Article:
According to fair use advocates Public Knowledge, the studios and recording industry are pushing for digital video and audio copy-protection language (the so-called broadcast flag) in a new DTV bill the Senate Commerce Committee is working on.
Commerce Chairman Ted Stevens (R-Alaska) said Thursday that he will keep the DTV transition bill focused on the reclaiming of analog spectrum, and work on a second bill to include other issues. That is because Senate rules preclude budget reconciliation bills from including extraneous matter.
Spectrum reclamation will mean billions for the U.S. Treasury, so that bill must be submitted to the budget committee as part of its budget reconciliation process.
It is not clear what issues will be considered extraneous, i.e. multicast must-carry, content protection, subsidies for digital-to-analog converters—but the record industry is said to be working on inserting language into the second bill.
Congress needs to give the FCC the express authority to mandate post-transmission copy-protection technology since a federal appeals court earlier this year found that the FCC has the authority to govern how TV signals are received but not what is done with them after reception of the signal is complete.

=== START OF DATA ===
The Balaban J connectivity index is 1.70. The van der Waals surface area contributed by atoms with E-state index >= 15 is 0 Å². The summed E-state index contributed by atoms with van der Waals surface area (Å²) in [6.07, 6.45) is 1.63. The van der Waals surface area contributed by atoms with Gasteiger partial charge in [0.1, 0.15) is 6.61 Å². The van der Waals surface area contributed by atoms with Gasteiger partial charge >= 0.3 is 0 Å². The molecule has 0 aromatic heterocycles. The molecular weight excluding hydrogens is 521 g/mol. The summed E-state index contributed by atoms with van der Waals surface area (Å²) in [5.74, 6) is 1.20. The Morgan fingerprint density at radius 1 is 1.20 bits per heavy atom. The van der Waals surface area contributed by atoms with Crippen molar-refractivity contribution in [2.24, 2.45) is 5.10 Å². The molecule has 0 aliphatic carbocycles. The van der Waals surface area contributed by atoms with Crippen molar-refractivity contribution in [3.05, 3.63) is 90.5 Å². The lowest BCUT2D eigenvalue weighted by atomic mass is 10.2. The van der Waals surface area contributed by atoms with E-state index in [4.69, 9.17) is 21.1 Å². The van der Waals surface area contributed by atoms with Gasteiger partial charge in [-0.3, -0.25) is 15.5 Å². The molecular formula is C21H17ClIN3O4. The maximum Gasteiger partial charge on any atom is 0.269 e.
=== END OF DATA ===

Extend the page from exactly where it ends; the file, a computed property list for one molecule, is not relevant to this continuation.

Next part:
In a letter to Stevens earlier in the week, Public Knowledge, Consumers Union and Consumer Federation of America argued that the flag is superfluous in light of other content-protection technology, will harm educators and consumers, and would give the FCC "unprecedented" control over technology.
Copyright holders and broadcasters argue that the flag is necessary to protect digital content from wholesale piracy, while Public Knowledge and others argue it protects entrenched businesses at the expense of innovation and the free flow of information.